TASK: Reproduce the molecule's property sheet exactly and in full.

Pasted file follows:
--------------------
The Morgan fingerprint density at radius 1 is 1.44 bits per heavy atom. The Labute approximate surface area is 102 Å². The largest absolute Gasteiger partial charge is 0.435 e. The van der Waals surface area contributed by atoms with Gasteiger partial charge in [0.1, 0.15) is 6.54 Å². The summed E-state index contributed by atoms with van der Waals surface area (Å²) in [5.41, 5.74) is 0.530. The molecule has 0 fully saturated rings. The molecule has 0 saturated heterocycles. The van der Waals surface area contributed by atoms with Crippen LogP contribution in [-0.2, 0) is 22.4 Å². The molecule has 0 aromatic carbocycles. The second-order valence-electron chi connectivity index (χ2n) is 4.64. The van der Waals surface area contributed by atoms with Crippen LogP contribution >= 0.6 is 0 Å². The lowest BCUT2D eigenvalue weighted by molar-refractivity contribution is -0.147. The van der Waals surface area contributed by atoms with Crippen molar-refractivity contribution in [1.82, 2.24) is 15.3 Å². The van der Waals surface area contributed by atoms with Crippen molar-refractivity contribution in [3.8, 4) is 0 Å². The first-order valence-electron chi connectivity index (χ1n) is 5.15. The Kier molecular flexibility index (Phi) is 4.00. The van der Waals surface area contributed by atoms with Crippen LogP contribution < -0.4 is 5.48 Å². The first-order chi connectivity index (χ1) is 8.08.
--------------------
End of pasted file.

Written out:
The Morgan fingerprint density at radius 1 is 1.44 bits per heavy atom. The Labute approximate surface area is 102 Å². The largest absolute Gasteiger partial charge is 0.435 e. The van der Waals surface area contributed by atoms with Gasteiger partial charge in [0.1, 0.15) is 6.54 Å². The summed E-state index contributed by atoms with van der Waals surface area (Å²) in [5.41, 5.74) is 0.530. The molecule has 0 fully saturated rings. The molecule has 0 saturated heterocycles. The van der Waals surface area contributed by atoms with Crippen LogP contribution in [-0.2, 0) is 22.4 Å². The molecule has 0 aromatic carbocycles. The second-order valence-electron chi connectivity index (χ2n) is 4.64. The van der Waals surface area contributed by atoms with Crippen LogP contribution >= 0.6 is 0 Å². The lowest BCUT2D eigenvalue weighted by molar-refractivity contribution is -0.147. The van der Waals surface area contributed by atoms with Crippen molar-refractivity contribution in [1.82, 2.24) is 15.3 Å². The van der Waals surface area contributed by atoms with Crippen molar-refractivity contribution in [3.8, 4) is 0 Å². The first-order valence-electron chi connectivity index (χ1n) is 5.15. The Kier molecular flexibility index (Phi) is 4.00. The van der Waals surface area contributed by atoms with Crippen LogP contribution < -0.4 is 5.48 Å². The first-order chi connectivity index (χ1) is 8.08.